How to knit flat with circular needles (instead of straight needles)

Do you only knit with straight needles? Are you scared of circular needles, or think they look strange or complicated?  They’re actually really easy to use & similar to knitting with straight needles. 

A great way to give circular needles a go is to use them instead of your straight needles to knit back and forth in rows. 

That’s right. Circulars are not just for knitting in the round. You can use them for ALL your knitting. Once you see how handy they are, you may never go back to straights.

Knit Flat with Circulars Video Demo

This video tutorial explains how to knit flat with circular needles. See how easy it is to switch to knitting with circular needles instead of straights. Or keep reading this step by step guide if you prefer written instructions.

Circulars are like Mittens on a String

Circular knitting needles do look very different from straight needles. It’s hard to get your head around how they work at first.

Circular needles are like mittens on a string for a toddler. They’re still a pair of mittens, just connected by a long string.

Circular needles are still a pair of knitting needles too. It’s just they have short tips connected by a long cord, instead of being 2 long pointy sticks.

How to hold Circular Knitting Needles

Holding circular knitting needle tips in hands with cord between them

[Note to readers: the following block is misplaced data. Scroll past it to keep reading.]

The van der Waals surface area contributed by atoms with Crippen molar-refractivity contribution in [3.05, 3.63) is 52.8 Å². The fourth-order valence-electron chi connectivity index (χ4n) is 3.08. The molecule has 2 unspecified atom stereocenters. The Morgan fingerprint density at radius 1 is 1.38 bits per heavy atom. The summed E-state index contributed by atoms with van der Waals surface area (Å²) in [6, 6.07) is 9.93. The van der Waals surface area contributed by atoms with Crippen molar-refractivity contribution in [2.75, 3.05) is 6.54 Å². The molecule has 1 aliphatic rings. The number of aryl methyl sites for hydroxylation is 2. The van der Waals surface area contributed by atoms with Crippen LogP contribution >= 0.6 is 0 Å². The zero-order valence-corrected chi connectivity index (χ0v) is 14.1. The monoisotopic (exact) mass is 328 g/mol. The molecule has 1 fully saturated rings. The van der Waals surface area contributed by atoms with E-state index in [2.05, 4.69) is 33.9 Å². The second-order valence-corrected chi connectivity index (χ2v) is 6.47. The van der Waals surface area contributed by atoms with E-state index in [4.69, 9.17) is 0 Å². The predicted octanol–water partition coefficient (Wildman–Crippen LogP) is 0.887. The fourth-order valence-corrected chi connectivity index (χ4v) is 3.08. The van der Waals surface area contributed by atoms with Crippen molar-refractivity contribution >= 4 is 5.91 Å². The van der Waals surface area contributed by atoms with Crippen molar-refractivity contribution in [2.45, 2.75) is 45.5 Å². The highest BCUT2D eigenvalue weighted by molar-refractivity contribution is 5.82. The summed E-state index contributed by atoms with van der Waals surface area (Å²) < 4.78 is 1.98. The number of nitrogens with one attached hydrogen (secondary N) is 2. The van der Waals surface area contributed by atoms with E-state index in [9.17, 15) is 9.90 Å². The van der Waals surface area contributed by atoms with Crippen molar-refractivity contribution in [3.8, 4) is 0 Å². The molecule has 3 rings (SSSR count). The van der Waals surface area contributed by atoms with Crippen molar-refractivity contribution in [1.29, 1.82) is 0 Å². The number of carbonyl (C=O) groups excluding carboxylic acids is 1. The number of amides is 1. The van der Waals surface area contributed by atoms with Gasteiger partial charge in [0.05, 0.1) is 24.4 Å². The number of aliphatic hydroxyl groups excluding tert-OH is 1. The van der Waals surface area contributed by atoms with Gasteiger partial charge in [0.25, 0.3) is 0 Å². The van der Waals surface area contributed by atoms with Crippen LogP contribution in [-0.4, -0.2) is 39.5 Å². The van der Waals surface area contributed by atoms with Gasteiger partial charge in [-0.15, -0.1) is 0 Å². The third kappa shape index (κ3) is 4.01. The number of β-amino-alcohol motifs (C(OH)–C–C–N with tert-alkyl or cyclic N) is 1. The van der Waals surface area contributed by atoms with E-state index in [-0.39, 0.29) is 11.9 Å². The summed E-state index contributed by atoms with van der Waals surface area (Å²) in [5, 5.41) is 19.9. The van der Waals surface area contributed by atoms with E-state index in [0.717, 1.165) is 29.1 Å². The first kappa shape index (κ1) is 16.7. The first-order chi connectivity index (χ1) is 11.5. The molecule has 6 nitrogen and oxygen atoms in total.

Hold a circular knitting needle tip in each hand with the cord lying in front or behind

You hold circular needles similarly to straight needles. Instead of holding a long straight needle with each hand, you hold one tip in your left hand and the other end in your right hand.

The cord dangles between them, but forget about that for now. Focus on seeing your circular needle tips as a pair of knitting needles, just like your straights.

Casting On with Circular Needles

Casting on is exactly the same on circular needles as straight needles, regardless of what cast on you’re using.

If you’re using a one needle cast on, e.g. the long tail cast on, you just add stitches to the right tip of the circular needle instead of your right straight needle. For other cast ons that use both needles, like the knit cast on, you use both needle tips in the same way you would use both straight needles. See both cast ons in action in the video demo.

Once you cast on enough stitches to fill the short needle tip, you need to start moving stitches down from the needle tip on to the thin cable. This is similar to moving cast on stitches down along a straight needle to be able to free space at the tips for adding more stitches.

Keep going until you have cast on all your stitches. With a straight needle, you can only cast on a limited number of stitches and they may need to be bunched up together to fit. There’s more space for stitches on the long circular cord and circular needles come in different lengths too. 

Stitches cast on to circular knitting needle